By: Lubna Sheikh
Everyone has been impacted by the COVID-19 pandemic in one way or another. People aren’t working and interacting face-to-face as they once were, and millions of people around the globe are learning to work and go to school remotely. From the perspective of computer security, the transition to remote work has raised important concerns about the security of information systems that we use. As more Information is available to us online, it becomes equally important to protect and secure it. There is an increasing need for everyone to understand the importance of information security and take proactive steps to address it. From people working remotely to children experiencing distance learning for the first time, I realized the impact when I started to explain concepts of computer security to my 2nd grader.
There is a need for everyone to better understand how systems can be compromised by bad actors, and how it is everyone’s responsibility to protect the information and applications we use. Security starts with three important security principles, Confidentiality, Integrity and Availability, often called the CIA Triad. These are viewed as the primary goals and objectives of information security:
Confidentiality: Ensures information is not made available or disclosed to unauthorized individuals, entities, or processes;
Integrity: Protects the accuracy and completeness of assets; and
Availability: Ensures information is accessible and usable, upon demand, by an authorized entity.
Security controls or countermeasures that must be implemented by organizations are typically evaluated against these three core principles. Each vulnerability and its associated risk are also evaluated based on threats against these principles.
Organizations must take appropriate steps to improve overall security by aligning relevant security functions to a business’s missions, goals, and objectives. Senior management must take information security’s core principles into account when defining the organization’s policies. Security managers and the operations team can then flesh out these policies into standards, procedures, and guidelines and ultimately to end users, who are asked to comply with these policies. It is recommended by the National Institute of Standards and Technology (NIST) to review policies annually.
Regardless of the security solution implemented, humans are the weakest element. Organizations must improve staff awareness of information security issues through training and awareness initiatives. Implementing cyber security training programs can help organizations to reinforce their information security policies, as can regular reviews to ensure security requirements are met. For example, iWorks requires its employees and contractors to complete various mandatory government training on information security such as Personally Identifiable Information (PII) and the Cyber Awareness Challenge.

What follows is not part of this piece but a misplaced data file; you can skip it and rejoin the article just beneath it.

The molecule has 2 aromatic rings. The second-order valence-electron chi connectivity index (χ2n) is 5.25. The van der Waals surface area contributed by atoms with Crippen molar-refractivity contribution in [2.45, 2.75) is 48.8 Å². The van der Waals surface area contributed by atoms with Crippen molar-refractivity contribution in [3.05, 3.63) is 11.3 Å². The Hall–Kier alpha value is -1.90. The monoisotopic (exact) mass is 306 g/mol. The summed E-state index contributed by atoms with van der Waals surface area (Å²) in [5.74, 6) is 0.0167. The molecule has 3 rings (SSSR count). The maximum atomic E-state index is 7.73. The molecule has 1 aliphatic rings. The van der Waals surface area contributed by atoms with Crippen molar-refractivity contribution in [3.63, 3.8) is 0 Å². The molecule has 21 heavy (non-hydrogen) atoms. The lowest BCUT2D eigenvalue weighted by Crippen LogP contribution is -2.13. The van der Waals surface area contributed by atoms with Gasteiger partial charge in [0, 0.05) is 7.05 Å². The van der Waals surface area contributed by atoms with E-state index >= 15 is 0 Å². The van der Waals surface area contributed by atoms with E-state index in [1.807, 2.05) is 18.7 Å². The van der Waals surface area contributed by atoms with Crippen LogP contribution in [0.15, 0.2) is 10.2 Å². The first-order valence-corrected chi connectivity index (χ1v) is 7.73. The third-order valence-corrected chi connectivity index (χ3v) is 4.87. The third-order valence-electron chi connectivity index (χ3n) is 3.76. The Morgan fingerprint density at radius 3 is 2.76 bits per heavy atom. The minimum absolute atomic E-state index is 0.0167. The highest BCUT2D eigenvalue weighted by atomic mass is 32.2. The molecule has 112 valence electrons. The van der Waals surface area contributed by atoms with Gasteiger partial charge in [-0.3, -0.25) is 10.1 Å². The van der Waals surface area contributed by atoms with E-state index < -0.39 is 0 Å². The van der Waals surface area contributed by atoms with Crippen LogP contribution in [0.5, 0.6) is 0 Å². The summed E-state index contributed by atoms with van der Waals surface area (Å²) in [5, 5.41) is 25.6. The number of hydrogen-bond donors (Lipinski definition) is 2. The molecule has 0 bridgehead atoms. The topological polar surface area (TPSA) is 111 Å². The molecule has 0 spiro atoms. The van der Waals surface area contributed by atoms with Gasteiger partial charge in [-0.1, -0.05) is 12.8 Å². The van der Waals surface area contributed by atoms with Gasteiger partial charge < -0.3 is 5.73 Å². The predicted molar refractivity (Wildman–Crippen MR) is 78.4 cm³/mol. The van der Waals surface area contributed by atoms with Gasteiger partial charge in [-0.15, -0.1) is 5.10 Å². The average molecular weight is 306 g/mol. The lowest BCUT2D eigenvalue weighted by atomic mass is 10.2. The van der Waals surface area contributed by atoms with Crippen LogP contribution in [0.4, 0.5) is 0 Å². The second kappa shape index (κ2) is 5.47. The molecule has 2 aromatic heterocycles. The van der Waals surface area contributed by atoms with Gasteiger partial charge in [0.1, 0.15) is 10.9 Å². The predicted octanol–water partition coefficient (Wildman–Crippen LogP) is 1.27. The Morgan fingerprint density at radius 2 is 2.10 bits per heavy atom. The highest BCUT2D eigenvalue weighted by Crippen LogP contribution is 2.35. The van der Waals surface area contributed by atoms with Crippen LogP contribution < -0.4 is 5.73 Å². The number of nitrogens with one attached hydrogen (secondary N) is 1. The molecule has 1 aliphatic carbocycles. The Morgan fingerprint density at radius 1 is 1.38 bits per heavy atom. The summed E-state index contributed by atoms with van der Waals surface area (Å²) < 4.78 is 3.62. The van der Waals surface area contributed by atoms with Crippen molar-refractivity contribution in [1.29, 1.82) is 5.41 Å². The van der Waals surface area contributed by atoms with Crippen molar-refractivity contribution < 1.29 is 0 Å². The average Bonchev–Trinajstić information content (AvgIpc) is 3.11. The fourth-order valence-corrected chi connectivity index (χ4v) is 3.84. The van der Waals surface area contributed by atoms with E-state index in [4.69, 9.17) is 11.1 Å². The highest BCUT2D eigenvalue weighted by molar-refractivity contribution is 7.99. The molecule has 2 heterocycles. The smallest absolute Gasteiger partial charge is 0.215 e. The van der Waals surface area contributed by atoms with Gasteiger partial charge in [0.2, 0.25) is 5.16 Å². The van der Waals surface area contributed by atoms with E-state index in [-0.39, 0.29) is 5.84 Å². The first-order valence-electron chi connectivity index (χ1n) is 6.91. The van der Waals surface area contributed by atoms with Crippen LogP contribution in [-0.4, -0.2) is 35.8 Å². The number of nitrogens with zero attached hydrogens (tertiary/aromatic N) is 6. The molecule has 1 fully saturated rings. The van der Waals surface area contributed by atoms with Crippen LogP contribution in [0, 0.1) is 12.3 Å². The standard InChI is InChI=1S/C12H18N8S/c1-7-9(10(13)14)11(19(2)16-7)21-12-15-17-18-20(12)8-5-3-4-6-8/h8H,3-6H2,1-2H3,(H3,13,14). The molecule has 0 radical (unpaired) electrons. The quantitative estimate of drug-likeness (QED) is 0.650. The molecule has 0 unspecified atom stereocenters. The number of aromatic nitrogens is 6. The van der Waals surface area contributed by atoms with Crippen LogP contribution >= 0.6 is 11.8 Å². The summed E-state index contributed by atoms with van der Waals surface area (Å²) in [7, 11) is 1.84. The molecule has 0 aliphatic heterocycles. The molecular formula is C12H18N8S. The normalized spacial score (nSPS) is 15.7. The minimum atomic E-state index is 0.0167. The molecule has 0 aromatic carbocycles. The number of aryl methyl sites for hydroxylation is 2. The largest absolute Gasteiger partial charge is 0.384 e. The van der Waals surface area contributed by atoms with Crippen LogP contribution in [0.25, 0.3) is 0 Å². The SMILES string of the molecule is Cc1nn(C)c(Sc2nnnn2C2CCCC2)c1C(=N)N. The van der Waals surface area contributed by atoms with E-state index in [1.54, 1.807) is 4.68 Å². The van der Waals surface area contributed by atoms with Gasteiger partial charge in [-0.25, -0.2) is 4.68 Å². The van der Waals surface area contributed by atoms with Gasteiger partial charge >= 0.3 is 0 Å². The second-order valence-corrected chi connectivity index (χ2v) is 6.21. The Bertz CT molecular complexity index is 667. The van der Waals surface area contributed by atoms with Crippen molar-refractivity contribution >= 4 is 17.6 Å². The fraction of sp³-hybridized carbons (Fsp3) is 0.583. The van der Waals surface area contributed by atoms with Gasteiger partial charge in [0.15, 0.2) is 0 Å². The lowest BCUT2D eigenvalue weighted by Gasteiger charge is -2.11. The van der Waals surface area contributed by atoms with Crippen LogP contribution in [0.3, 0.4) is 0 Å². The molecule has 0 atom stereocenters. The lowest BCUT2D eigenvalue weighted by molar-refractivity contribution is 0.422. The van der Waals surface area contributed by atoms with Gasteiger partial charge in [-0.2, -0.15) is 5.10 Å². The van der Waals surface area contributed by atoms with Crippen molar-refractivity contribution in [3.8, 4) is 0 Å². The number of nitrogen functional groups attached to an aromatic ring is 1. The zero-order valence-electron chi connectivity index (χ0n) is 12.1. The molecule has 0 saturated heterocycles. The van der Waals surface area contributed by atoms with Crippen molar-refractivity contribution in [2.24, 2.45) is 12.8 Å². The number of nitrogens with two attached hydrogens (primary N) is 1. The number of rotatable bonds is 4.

Out-of-date applications and operating systems are common targets for cyberattacks. Hacker’s exploits are known to be effective against outdated systems. Therefore, it is important to test and evaluate existing countermeasures and evaluate new and emerging security products against your business needs to help ensure that your network has the flexibility to accommodate current and future security challenges.
Not to be overlooked, patches and updates from vendors should also be identified and installed as part of a regular maintenance cycle and according to existing application change management procedures. Security policies and rules may also need to be updated as additional applications and devices are added to your network environment to help ensure any new gaps are appropriately addressed.
In addition to company-issued laptops, smart devices and Internet of Things (IoT) devices are other potential elements of a modern business network that need appropriate security management and oversight. For more information on the importance of proper security management of smart devices and IoT equipment, please see “NIST Initiatives in IoT”.
Lastly, distance learning for kids means they should also be educated to use technology safely. There are several ways to educate them. For example, some resources I used to introduce and explain concepts for being safe while online to my own child include:
- Watch videos online with your children that help them understand the basic security concepts (i.e., what is cyber security, who are bad actors etc. and how using technology for classes is a privilege that comes with certain responsibilities).
- Explain how information can be stolen and misused.
- Introduce the concept of password security and not to share your passwords with anyone.
- Utilize county-provided resources and guidelines, such as Internet Safety Basics provided by your child’s school.
The COVID-19 pandemic has introduced new challenges and obstacles to daily life. Remote work and learning is a new reality for many people that had not previously participated in it. But it also provides new opportunities for companies, agencies, and state and local governments to improve their information security stance. And with it, opportunities for individuals to learn as well. While there is so much misinformation out there, we all must be vigilant and responsible while using technology.